Education in Lesotho
Lesotho has made significant progress in its efforts towards Education for All by introducing Free Primary Education from 2000 through 2006, which was then reinforced to Free and Compulsory Primary Education by law in 2010. The net enrollment ratio in lower basic education increased from 82% to 95% between 2000 and 2010, and the gross enrollment ratio in grade 1 was 98% in 2014. Furthermore, the government engages in tangible efforts towards financing its system.
The education sector is allocated 23.3% of the government’s recurrent budget on average, which corresponds to 9.2% of the national GDP. Still, a diagnostic study conducted in 2015 highlighted that the education sector faces major challenges including:
- Poor retention rates at primary and secondary levels,
- Low student learning outcomes/achievements,
- Graduate with inadequate skills for the job market,
- High inefficiency in the system,
- HIV and AIDS, and
- Poor school governance.
In addition to these, the sector lacks adequate facilities and displays disparities across districts. For instance, mountainous districts experience difficulties to attract and retain teachers and show poorer performance compared to lowland districts.
To address these challenges, Lesotho has set strategic objectives in its Education Sector Strategic Plan for 2016-2026, which are to:
- Reform the national curriculum and assessment system to meet the needs of Lesotho.
- Improve access to comprehensive early childhood care and development, especially for the most vulnerable and disadvantaged children.
- Increase access to quality free and compulsory Lower Basic Education.
- Increase access to quality Secondary Education.
- Increase access to Technical and Vocational Education.
- Improve relevance of programs offered at Higher Learning Institutions.
- Improve the effectiveness and efficiency of Non-Formal Education delivery
- Curb the spread of HIV and AIDS among sector employees, teachers and learners by 2025
- Improve strategic information, planning and accountability at all levels of the sector.
All amounts are in US dollars.
|Grant type||Years||Allocations||Disbursements||Grant agent|
|Sector plan development||2014||230,000||223,507||UNICEF|
Source: World Bank - Education Data
Data on education are compiled by the United Nations Educational, Scientific, and Cultural Organization (UNESCO) Institute for Statistics from official responses to surveys and from reports provided by education authorities in each country.
Primary Gross Enrollment Rate (%)
Primary Completion Rate (%)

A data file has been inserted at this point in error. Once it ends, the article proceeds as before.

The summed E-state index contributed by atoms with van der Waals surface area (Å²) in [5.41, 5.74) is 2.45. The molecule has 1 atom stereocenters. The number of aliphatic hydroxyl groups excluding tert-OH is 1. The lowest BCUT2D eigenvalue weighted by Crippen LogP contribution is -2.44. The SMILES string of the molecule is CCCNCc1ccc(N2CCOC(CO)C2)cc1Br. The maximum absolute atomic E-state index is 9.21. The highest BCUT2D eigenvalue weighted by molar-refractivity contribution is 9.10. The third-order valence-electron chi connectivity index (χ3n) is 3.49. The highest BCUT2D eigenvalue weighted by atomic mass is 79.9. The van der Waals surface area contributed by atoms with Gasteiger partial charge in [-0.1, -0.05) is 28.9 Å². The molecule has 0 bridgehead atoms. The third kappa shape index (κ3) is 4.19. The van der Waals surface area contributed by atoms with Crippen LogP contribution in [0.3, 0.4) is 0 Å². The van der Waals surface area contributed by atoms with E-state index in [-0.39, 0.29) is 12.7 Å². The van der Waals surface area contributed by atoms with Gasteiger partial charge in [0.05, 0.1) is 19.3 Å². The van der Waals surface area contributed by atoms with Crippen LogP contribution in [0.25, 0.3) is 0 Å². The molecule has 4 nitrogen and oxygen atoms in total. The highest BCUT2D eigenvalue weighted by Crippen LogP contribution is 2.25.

Lower Secondary Completion Rate (%)
Out-of-school Children Rate (%)
Public Expenditure on Education as Share of GDP (%)
Public Expenditure on Education as a Share of Public Expenditure (%)
Public Expenditure on Primary as a Share of Total Education Expenditure (%)
Teachers Trained (%)
GPE in Lesotho
The latest GPE-funded program in Lesotho was completed in April 2015. The project objective was to provide improved facilities at existing primary schools, support and contribute to expand access to pre-primary education, and support improvements in teaching quality.
The three components of the grant were:
- Improve the quality of primary school infrastructure through providing additional fully furnished primary gender and disability friendly classrooms, and toilet blocks.
- Support and contribute to the expansion of pre-primary education through procuring caregivers, learning materials, catering services, and additional reception classes.
- Contribute to improvements in quality of teaching through analyzing conditions of education service delivery, increasing the qualification level of the teaching force, providing additional in-service teacher training, and distributing textbooks.
The GPE funding contributed to progress in the education sector through the following outcomes:
- 3,682 additional students enrolled in classes supported by the program
- 143 classrooms at the primary level built, rehabilitated, and furnished, and 3 toilet blocks constructed.
- Student-teacher ratio in primary schools reduced from 59:1 to 45:1.
- 380 additional qualified primary teachers and 11,158 teachers and principals trained in the new curriculum
- 1.1 million textbooks purchased and 928,276 textbooks distributed.